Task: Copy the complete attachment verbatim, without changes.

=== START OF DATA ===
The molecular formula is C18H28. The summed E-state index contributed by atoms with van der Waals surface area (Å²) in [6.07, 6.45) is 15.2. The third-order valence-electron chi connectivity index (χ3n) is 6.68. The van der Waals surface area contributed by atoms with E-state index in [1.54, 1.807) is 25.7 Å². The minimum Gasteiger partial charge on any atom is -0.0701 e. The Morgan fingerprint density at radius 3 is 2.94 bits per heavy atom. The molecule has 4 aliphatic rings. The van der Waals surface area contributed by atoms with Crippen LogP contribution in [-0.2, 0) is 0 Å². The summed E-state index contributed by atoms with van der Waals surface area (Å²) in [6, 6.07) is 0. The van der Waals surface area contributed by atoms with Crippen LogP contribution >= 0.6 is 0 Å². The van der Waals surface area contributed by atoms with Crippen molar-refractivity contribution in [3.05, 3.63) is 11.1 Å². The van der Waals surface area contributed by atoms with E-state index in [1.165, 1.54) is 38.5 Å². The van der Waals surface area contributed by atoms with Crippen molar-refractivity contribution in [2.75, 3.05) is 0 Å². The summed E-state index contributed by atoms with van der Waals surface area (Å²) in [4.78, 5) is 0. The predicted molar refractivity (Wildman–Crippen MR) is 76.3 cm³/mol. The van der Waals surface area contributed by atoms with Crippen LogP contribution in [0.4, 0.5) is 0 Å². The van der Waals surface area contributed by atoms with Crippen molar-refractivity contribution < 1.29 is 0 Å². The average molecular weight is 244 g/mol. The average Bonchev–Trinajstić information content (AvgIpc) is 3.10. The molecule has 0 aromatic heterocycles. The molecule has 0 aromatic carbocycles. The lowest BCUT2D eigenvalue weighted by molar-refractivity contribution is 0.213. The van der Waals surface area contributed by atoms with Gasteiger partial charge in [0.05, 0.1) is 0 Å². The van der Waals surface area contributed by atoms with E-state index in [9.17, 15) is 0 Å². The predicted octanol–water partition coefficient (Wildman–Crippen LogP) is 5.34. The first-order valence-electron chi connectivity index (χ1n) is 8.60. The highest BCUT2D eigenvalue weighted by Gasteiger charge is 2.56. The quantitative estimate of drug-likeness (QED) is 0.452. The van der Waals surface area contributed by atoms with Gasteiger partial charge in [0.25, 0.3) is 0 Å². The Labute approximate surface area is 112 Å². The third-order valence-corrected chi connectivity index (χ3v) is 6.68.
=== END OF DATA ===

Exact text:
The molecular formula is C18H28. The summed E-state index contributed by atoms with van der Waals surface area (Å²) in [6.07, 6.45) is 15.2. The third-order valence-electron chi connectivity index (χ3n) is 6.68. The van der Waals surface area contributed by atoms with E-state index in [1.54, 1.807) is 25.7 Å². The minimum Gasteiger partial charge on any atom is -0.0701 e. The Morgan fingerprint density at radius 3 is 2.94 bits per heavy atom. The molecule has 4 aliphatic rings. The van der Waals surface area contributed by atoms with Crippen LogP contribution in [-0.2, 0) is 0 Å². The summed E-state index contributed by atoms with van der Waals surface area (Å²) in [6, 6.07) is 0. The van der Waals surface area contributed by atoms with Crippen LogP contribution >= 0.6 is 0 Å². The van der Waals surface area contributed by atoms with Crippen molar-refractivity contribution in [3.05, 3.63) is 11.1 Å². The van der Waals surface area contributed by atoms with E-state index in [1.165, 1.54) is 38.5 Å². The van der Waals surface area contributed by atoms with Crippen molar-refractivity contribution in [2.75, 3.05) is 0 Å². The summed E-state index contributed by atoms with van der Waals surface area (Å²) in [4.78, 5) is 0. The predicted molar refractivity (Wildman–Crippen MR) is 76.3 cm³/mol. The van der Waals surface area contributed by atoms with Crippen LogP contribution in [0.4, 0.5) is 0 Å². The van der Waals surface area contributed by atoms with Crippen molar-refractivity contribution < 1.29 is 0 Å². The average molecular weight is 244 g/mol. The average Bonchev–Trinajstić information content (AvgIpc) is 3.10. The molecule has 0 aromatic heterocycles. The molecule has 0 aromatic carbocycles. The lowest BCUT2D eigenvalue weighted by molar-refractivity contribution is 0.213. The van der Waals surface area contributed by atoms with Gasteiger partial charge in [0.05, 0.1) is 0 Å². The van der Waals surface area contributed by atoms with E-state index in [9.17, 15) is 0 Å². The predicted octanol–water partition coefficient (Wildman–Crippen LogP) is 5.34. The first-order valence-electron chi connectivity index (χ1n) is 8.60. The highest BCUT2D eigenvalue weighted by Gasteiger charge is 2.56. The quantitative estimate of drug-likeness (QED) is 0.452. The van der Waals surface area contributed by atoms with Gasteiger partial charge in [0.25, 0.3) is 0 Å². The Labute approximate surface area is 112 Å². The third-order valence-corrected chi connectivity index (χ3v) is 6.68.